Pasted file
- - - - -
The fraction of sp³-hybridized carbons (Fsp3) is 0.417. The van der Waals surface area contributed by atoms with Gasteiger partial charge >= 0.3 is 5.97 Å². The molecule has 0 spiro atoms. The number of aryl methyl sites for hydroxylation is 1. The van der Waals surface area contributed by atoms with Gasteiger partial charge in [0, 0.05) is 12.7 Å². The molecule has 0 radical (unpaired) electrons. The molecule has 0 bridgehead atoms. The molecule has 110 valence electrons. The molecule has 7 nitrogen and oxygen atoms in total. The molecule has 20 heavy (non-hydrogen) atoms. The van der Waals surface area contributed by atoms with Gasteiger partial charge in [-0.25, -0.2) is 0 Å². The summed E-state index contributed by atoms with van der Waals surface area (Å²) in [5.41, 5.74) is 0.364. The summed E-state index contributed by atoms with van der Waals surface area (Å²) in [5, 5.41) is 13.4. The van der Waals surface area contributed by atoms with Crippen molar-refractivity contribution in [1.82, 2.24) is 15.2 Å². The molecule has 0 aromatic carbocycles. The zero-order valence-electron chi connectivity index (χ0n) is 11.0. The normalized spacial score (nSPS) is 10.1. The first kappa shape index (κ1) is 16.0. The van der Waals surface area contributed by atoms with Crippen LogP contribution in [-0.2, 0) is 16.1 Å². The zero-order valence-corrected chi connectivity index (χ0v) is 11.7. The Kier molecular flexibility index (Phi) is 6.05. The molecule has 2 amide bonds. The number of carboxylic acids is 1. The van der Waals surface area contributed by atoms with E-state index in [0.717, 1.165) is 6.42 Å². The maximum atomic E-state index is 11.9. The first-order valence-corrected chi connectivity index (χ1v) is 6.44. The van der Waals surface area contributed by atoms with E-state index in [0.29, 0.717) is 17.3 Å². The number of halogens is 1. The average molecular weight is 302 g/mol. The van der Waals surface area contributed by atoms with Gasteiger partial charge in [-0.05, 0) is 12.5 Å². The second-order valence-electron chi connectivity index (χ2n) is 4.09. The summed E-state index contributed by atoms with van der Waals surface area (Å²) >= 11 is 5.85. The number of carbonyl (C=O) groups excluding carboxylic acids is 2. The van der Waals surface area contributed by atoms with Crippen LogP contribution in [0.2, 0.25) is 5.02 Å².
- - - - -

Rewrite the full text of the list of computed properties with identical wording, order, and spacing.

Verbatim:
The fraction of sp³-hybridized carbons (Fsp3) is 0.417. The van der Waals surface area contributed by atoms with Gasteiger partial charge >= 0.3 is 5.97 Å². The molecule has 0 spiro atoms. The number of aryl methyl sites for hydroxylation is 1. The van der Waals surface area contributed by atoms with Gasteiger partial charge in [0, 0.05) is 12.7 Å². The molecule has 0 radical (unpaired) electrons. The molecule has 0 bridgehead atoms. The molecule has 110 valence electrons. The molecule has 7 nitrogen and oxygen atoms in total. The molecule has 20 heavy (non-hydrogen) atoms. The van der Waals surface area contributed by atoms with Gasteiger partial charge in [-0.25, -0.2) is 0 Å². The summed E-state index contributed by atoms with van der Waals surface area (Å²) in [5.41, 5.74) is 0.364. The summed E-state index contributed by atoms with van der Waals surface area (Å²) in [5, 5.41) is 13.4. The van der Waals surface area contributed by atoms with Crippen molar-refractivity contribution in [1.82, 2.24) is 15.2 Å². The molecule has 0 aromatic carbocycles. The zero-order valence-electron chi connectivity index (χ0n) is 11.0. The normalized spacial score (nSPS) is 10.1. The first kappa shape index (κ1) is 16.0. The van der Waals surface area contributed by atoms with Crippen LogP contribution in [-0.2, 0) is 16.1 Å². The zero-order valence-corrected chi connectivity index (χ0v) is 11.7. The Kier molecular flexibility index (Phi) is 6.05. The molecule has 2 amide bonds. The number of carboxylic acids is 1. The van der Waals surface area contributed by atoms with E-state index in [0.717, 1.165) is 6.42 Å². The maximum atomic E-state index is 11.9. The first-order valence-corrected chi connectivity index (χ1v) is 6.44. The van der Waals surface area contributed by atoms with E-state index in [0.29, 0.717) is 17.3 Å². The number of halogens is 1. The average molecular weight is 302 g/mol. The van der Waals surface area contributed by atoms with Gasteiger partial charge in [-0.05, 0) is 12.5 Å². The second-order valence-electron chi connectivity index (χ2n) is 4.09. The summed E-state index contributed by atoms with van der Waals surface area (Å²) >= 11 is 5.85. The number of carbonyl (C=O) groups excluding carboxylic acids is 2. The van der Waals surface area contributed by atoms with Crippen LogP contribution in [0.2, 0.25) is 5.02 Å².